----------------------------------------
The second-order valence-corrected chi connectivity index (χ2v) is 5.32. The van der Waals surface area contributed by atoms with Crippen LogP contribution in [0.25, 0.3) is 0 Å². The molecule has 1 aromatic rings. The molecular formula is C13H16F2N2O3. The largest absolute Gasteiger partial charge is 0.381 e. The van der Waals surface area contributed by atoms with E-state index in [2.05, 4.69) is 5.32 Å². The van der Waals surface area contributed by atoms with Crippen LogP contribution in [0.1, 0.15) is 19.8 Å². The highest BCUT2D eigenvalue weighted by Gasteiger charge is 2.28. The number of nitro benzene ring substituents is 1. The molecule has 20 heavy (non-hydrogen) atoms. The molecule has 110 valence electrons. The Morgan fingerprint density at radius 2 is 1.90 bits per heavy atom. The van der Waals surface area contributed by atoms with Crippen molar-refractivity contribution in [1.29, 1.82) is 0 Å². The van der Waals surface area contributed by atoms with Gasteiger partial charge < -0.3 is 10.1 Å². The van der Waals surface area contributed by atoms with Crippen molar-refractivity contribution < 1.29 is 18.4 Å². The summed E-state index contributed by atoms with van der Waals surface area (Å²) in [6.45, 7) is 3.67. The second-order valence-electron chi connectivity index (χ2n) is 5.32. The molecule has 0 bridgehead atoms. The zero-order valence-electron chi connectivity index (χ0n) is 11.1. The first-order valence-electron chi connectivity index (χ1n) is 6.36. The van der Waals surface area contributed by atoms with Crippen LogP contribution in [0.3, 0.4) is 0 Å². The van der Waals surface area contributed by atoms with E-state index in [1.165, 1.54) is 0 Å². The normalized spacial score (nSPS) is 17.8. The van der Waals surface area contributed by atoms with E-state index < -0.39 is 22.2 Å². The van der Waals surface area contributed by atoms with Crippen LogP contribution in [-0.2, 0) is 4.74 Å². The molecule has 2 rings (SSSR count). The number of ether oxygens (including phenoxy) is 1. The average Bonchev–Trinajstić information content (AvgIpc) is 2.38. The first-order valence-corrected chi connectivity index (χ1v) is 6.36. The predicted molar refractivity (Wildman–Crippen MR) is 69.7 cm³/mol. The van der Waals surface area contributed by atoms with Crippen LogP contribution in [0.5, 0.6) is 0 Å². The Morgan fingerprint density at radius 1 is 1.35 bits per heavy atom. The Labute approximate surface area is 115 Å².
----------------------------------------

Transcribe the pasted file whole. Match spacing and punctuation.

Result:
The second-order valence-corrected chi connectivity index (χ2v) is 5.32. The van der Waals surface area contributed by atoms with Crippen LogP contribution in [0.25, 0.3) is 0 Å². The molecule has 1 aromatic rings. The molecular formula is C13H16F2N2O3. The largest absolute Gasteiger partial charge is 0.381 e. The van der Waals surface area contributed by atoms with E-state index in [2.05, 4.69) is 5.32 Å². The van der Waals surface area contributed by atoms with Crippen LogP contribution in [0.1, 0.15) is 19.8 Å². The highest BCUT2D eigenvalue weighted by Gasteiger charge is 2.28. The number of nitro benzene ring substituents is 1. The molecule has 20 heavy (non-hydrogen) atoms. The molecule has 110 valence electrons. The Morgan fingerprint density at radius 2 is 1.90 bits per heavy atom. The van der Waals surface area contributed by atoms with Crippen molar-refractivity contribution in [1.29, 1.82) is 0 Å². The van der Waals surface area contributed by atoms with Gasteiger partial charge < -0.3 is 10.1 Å². The van der Waals surface area contributed by atoms with Crippen molar-refractivity contribution < 1.29 is 18.4 Å². The summed E-state index contributed by atoms with van der Waals surface area (Å²) in [6.45, 7) is 3.67. The second-order valence-electron chi connectivity index (χ2n) is 5.32. The molecule has 0 bridgehead atoms. The zero-order valence-electron chi connectivity index (χ0n) is 11.1. The first-order valence-electron chi connectivity index (χ1n) is 6.36. The van der Waals surface area contributed by atoms with Crippen LogP contribution in [0.3, 0.4) is 0 Å². The van der Waals surface area contributed by atoms with E-state index in [1.165, 1.54) is 0 Å². The normalized spacial score (nSPS) is 17.8. The van der Waals surface area contributed by atoms with E-state index < -0.39 is 22.2 Å². The van der Waals surface area contributed by atoms with Crippen LogP contribution in [-0.2, 0) is 4.74 Å². The molecule has 2 rings (SSSR count). The number of ether oxygens (including phenoxy) is 1. The average Bonchev–Trinajstić information content (AvgIpc) is 2.38. The first-order valence-corrected chi connectivity index (χ1v) is 6.36. The predicted molar refractivity (Wildman–Crippen MR) is 69.7 cm³/mol. The van der Waals surface area contributed by atoms with Crippen LogP contribution in [0.5, 0.6) is 0 Å². The Morgan fingerprint density at radius 1 is 1.35 bits per heavy atom. The Labute approximate surface area is 115 Å².